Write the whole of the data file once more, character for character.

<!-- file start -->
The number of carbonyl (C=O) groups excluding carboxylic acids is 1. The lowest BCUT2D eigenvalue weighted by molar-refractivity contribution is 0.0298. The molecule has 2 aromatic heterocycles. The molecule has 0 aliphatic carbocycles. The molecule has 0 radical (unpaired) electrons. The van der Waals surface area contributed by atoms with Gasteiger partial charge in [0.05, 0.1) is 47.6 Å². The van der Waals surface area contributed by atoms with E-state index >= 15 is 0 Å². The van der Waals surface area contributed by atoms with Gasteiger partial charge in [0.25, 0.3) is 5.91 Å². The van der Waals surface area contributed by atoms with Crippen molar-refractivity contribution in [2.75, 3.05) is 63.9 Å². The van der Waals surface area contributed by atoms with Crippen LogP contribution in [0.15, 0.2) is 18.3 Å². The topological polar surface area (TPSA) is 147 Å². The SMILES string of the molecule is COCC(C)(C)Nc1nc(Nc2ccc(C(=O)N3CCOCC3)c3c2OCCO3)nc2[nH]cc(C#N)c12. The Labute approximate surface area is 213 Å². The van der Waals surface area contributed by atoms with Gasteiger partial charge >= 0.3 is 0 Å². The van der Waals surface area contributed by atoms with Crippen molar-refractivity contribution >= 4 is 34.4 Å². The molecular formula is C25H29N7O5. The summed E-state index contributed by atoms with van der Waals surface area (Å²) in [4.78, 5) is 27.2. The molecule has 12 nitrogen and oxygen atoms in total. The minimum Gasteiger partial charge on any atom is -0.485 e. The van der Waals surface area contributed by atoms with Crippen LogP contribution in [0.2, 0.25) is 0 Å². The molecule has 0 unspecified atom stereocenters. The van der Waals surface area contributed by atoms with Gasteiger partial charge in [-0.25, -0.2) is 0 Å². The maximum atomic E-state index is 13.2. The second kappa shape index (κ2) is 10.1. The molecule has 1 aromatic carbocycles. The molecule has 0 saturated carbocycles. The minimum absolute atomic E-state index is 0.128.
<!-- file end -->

The number of carbonyl (C=O) groups excluding carboxylic acids is 1. The lowest BCUT2D eigenvalue weighted by molar-refractivity contribution is 0.0298. The molecule has 2 aromatic heterocycles. The molecule has 0 aliphatic carbocycles. The molecule has 0 radical (unpaired) electrons. The van der Waals surface area contributed by atoms with Gasteiger partial charge in [0.05, 0.1) is 47.6 Å². The van der Waals surface area contributed by atoms with E-state index >= 15 is 0 Å². The van der Waals surface area contributed by atoms with Gasteiger partial charge in [0.25, 0.3) is 5.91 Å². The van der Waals surface area contributed by atoms with Crippen molar-refractivity contribution in [2.75, 3.05) is 63.9 Å². The van der Waals surface area contributed by atoms with Crippen LogP contribution in [0.15, 0.2) is 18.3 Å². The topological polar surface area (TPSA) is 147 Å². The SMILES string of the molecule is COCC(C)(C)Nc1nc(Nc2ccc(C(=O)N3CCOCC3)c3c2OCCO3)nc2[nH]cc(C#N)c12. The Labute approximate surface area is 213 Å². The van der Waals surface area contributed by atoms with Gasteiger partial charge >= 0.3 is 0 Å². The van der Waals surface area contributed by atoms with Crippen molar-refractivity contribution >= 4 is 34.4 Å². The molecular formula is C25H29N7O5. The summed E-state index contributed by atoms with van der Waals surface area (Å²) in [4.78, 5) is 27.2. The molecule has 12 nitrogen and oxygen atoms in total. The minimum Gasteiger partial charge on any atom is -0.485 e. The van der Waals surface area contributed by atoms with Crippen LogP contribution in [0.2, 0.25) is 0 Å². The molecule has 0 unspecified atom stereocenters. The van der Waals surface area contributed by atoms with Gasteiger partial charge in [-0.25, -0.2) is 0 Å². The maximum atomic E-state index is 13.2. The second kappa shape index (κ2) is 10.1. The molecule has 1 aromatic carbocycles. The molecule has 0 saturated carbocycles. The minimum absolute atomic E-state index is 0.128.